The university retaliated by expelling him for the rest of the year, telling he could return if he retook his spot on the council. The angry Chief Jongintaba sided with the school, and took things a step further by arranging a marriage for Mandela to make sure young Nelson's life would proceed as planned. Evidently, this was a step too far for the young man who had just taken his first steps as a person of conviction: Mandela promptly ran away from home to start a new stage of his life in Johannesburg. 

Nelson Mandela and the treason trial of 1956

As the Los Angeles Times reports, the authorities were out to get Nelson Mandela for a long time before they actually got him behind bars. In 1956, no less than 156 other leading figures of the African National Congress (Mandela's political movement that sought to end apartheid through non-violent means) were imprisoned and charged with treason, and Mandela was among the accused. The high-profile trial lasted until 1961, but ultimately, everyone involved was acquitted. Ironically, Mandela in particular was not exactly a man of peace at that point. He had already started embracing more radical thoughts around 1953, when he gave his "No Easy Walk to Freedom" speech that called for the ANC to rethink its moderate approach against the oppressors. He did tell the court that he was all about non-violence, but in reality, Mandela actually only perceived the whole "don't break stuff" thing as a tactical choice. In fact, after he was released in 1961, he went on to establish the militant Umkhonto we Sizwe.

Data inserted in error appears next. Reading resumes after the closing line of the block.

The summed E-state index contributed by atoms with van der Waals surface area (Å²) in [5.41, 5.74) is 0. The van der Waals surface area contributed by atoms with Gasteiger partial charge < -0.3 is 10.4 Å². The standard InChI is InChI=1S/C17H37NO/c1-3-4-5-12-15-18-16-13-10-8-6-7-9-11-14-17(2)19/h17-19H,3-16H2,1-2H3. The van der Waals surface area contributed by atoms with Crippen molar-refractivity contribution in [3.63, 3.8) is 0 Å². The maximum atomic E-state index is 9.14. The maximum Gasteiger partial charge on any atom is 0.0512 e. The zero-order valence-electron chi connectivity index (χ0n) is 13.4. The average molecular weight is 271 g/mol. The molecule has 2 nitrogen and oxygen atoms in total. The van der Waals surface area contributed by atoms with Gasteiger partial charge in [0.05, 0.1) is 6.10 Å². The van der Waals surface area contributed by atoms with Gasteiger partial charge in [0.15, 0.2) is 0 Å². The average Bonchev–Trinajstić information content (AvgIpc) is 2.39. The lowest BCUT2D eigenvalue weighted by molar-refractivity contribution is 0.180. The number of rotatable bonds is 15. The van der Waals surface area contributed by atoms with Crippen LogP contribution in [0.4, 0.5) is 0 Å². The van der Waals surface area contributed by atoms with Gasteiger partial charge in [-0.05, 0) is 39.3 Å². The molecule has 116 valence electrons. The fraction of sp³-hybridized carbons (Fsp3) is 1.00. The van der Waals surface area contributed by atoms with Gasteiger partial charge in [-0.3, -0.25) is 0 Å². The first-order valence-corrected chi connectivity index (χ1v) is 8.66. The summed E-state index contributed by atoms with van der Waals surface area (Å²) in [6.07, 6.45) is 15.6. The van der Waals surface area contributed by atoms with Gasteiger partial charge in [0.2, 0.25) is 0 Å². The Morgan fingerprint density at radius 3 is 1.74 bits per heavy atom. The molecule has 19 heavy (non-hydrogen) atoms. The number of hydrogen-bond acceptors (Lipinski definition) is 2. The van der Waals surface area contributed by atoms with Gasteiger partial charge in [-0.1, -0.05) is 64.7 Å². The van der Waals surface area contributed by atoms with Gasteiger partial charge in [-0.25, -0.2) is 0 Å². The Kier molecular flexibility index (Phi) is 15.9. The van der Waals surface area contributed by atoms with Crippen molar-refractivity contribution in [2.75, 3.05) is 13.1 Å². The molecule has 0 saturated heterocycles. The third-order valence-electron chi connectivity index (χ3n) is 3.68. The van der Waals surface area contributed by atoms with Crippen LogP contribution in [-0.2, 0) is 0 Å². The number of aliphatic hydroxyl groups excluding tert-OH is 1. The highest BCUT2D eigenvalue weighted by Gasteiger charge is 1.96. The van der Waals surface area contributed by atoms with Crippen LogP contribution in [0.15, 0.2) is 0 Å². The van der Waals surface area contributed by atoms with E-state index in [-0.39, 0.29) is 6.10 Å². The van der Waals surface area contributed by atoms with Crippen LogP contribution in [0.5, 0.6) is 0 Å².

To be fair, in his later years, Mandela never shied away from the fact that he was no saint, and many think that his willingness to embrace the more violent side of things was actually instrumental in ending apartheid as early as it did.  

The U.S. thought Nelson Mandela was a terrorist

As Biography tells us, the 1960s saw a brand-new Nelson Mandela, who was ready to fully disavow his previous decision to stick with the crowd that tried to induce change through non-violent means. In 1961, the anti-apartheid icon embraced more violent ways by co-founding an offshoot of AMC known as the Umkhonto we Sizwe (a.k.a. MK, or "the Spear of the Nation"), a faction that was happy to include guerrilla warfare and sabotage in its fight against apartheid. Time reports that the MK was formed in retaliation for the Sharpeville Massacre of 1960, which saw the government troops slaughter 69 black protesters.